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BIS IFC Plans Event on Regulatory “Data Gaps” Revealed by the Crisis, Will a Reference Data Utility be Discussed?

The Bank for International Settlements’ (BIS) Irving Fisher Committee (IFC), which was set up to discuss issues related to statistical monitoring by regulators across the globe, is planning to discuss the data gaps highlighted by the financial crisis at its fifth annual conference in Basel this month. Given the theme, it is likely that discussion may turn to the US Office of Financial Research developments in the US and the European Central Bank’s (ECB) proposals for a reference data utility.

The IFC is seemingly keen to identify a series of initiatives to help the regulatory community address the data gaps that were revealed as a result of the financial crisis. Accordingly, the themes highlighted for the event are around how to better track counterparty exposures across borders and the need to harmonise international standards, among other more methodologically focused items.

The BIS notes in its blurb about the event: “Currently various discussions are taking place in international groups, including the G20, the Financial Stability Board, the IMF, BIS and ECB, as well as within central banks and other statistical agencies, on addressing possible information gaps revealed by the crisis. In this context information gaps are seen to cover not only macroeconomic statistics and related statistical reporting but also reporting for supervisory purposes as well as public disclosure by individual institutions and market information more generally. Without duplicating the discussions in other bodies, it could be useful if users and compilers of statistics could share their experience in initiating work to address some of the information gaps.”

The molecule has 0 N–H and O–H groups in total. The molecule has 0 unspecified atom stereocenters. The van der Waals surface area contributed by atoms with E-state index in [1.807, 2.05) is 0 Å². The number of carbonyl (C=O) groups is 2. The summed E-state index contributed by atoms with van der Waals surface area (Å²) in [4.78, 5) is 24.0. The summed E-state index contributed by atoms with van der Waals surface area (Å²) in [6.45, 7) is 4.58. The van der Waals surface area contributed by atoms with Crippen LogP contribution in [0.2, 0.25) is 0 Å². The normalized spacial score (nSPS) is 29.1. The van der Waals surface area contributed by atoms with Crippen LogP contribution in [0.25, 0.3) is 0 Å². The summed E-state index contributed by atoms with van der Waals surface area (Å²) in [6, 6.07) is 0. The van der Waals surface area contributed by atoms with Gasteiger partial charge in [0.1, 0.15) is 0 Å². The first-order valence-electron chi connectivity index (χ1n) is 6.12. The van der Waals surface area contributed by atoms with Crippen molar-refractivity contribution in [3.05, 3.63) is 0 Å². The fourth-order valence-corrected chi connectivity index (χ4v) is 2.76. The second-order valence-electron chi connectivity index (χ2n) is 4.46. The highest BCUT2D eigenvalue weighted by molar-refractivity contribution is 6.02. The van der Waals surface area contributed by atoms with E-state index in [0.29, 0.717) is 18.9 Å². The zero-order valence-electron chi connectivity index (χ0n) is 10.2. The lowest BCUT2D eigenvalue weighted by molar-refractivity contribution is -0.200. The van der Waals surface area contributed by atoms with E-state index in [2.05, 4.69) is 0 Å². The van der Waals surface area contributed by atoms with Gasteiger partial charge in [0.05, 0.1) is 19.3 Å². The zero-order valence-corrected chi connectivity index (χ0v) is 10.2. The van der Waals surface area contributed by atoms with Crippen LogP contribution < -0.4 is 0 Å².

Given that the ECB’s proposals are being pushed by a statistician, Francis Gross who is head of the central bank’s external statistics division, the idea of a data utility is likely to crop up in discussions. After all, the imposition of a more standardised set of reference data items on the financial services industry for systematic risk tracking purposes has been set in motion in the US, why not the rest of the world?

Given its position as a key body for driving regulatory change, it will be vital for any such endeavour to gain the support of the BIS. The regulatory body has already noted the challenges inherent in systemic risk monitoring in a working paper, published in June this year, and is therefore aware of the benefits of changing the way that such data is collected and aggregated across the global regulatory community.

The Fifth IFC Conference on “Initiatives to address data gaps revealed by the financial crisis” will take place in Basel between 25-26 August 2010. The full list of topics up for discussion is available to view here.

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